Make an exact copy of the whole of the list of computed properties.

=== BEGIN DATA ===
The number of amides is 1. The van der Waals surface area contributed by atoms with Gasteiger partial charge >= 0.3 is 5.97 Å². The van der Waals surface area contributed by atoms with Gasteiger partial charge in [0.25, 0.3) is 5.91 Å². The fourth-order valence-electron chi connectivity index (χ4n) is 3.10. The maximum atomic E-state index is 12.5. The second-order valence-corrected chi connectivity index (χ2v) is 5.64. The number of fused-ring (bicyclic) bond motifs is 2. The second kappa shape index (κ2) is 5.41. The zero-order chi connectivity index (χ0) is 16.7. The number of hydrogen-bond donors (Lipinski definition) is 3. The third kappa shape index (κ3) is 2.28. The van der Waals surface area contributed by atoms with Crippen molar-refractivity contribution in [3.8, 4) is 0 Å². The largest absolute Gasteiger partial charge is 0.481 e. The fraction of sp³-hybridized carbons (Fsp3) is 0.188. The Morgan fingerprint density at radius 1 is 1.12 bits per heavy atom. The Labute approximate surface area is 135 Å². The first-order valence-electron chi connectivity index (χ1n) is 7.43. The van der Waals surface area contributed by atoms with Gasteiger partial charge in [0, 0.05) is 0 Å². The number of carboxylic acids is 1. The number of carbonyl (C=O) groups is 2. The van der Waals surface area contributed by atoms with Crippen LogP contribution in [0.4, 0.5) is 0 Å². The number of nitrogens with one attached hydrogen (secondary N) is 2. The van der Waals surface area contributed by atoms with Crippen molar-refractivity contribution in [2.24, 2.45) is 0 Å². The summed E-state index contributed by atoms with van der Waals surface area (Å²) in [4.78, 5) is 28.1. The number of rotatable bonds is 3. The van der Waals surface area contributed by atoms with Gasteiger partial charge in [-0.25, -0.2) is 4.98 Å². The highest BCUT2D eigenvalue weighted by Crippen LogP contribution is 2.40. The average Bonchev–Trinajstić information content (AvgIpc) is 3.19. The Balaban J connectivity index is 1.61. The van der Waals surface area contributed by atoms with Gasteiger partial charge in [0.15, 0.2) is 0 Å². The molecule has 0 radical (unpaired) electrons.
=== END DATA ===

The number of amides is 1. The van der Waals surface area contributed by atoms with Gasteiger partial charge >= 0.3 is 5.97 Å². The van der Waals surface area contributed by atoms with Gasteiger partial charge in [0.25, 0.3) is 5.91 Å². The fourth-order valence-electron chi connectivity index (χ4n) is 3.10. The maximum atomic E-state index is 12.5. The second-order valence-corrected chi connectivity index (χ2v) is 5.64. The number of fused-ring (bicyclic) bond motifs is 2. The second kappa shape index (κ2) is 5.41. The zero-order chi connectivity index (χ0) is 16.7. The number of hydrogen-bond donors (Lipinski definition) is 3. The third kappa shape index (κ3) is 2.28. The van der Waals surface area contributed by atoms with Crippen molar-refractivity contribution in [3.8, 4) is 0 Å². The largest absolute Gasteiger partial charge is 0.481 e. The fraction of sp³-hybridized carbons (Fsp3) is 0.188. The Morgan fingerprint density at radius 1 is 1.12 bits per heavy atom. The Labute approximate surface area is 135 Å². The first-order valence-electron chi connectivity index (χ1n) is 7.43. The van der Waals surface area contributed by atoms with Gasteiger partial charge in [0, 0.05) is 0 Å². The number of carboxylic acids is 1. The number of carbonyl (C=O) groups is 2. The van der Waals surface area contributed by atoms with Crippen LogP contribution in [0.4, 0.5) is 0 Å². The number of nitrogens with one attached hydrogen (secondary N) is 2. The van der Waals surface area contributed by atoms with Crippen molar-refractivity contribution in [2.24, 2.45) is 0 Å². The summed E-state index contributed by atoms with van der Waals surface area (Å²) in [4.78, 5) is 28.1. The number of rotatable bonds is 3. The van der Waals surface area contributed by atoms with Gasteiger partial charge in [-0.25, -0.2) is 4.98 Å². The highest BCUT2D eigenvalue weighted by Crippen LogP contribution is 2.40. The average Bonchev–Trinajstić information content (AvgIpc) is 3.19. The Balaban J connectivity index is 1.61. The van der Waals surface area contributed by atoms with Gasteiger partial charge in [0.15, 0.2) is 0 Å². The molecule has 0 radical (unpaired) electrons.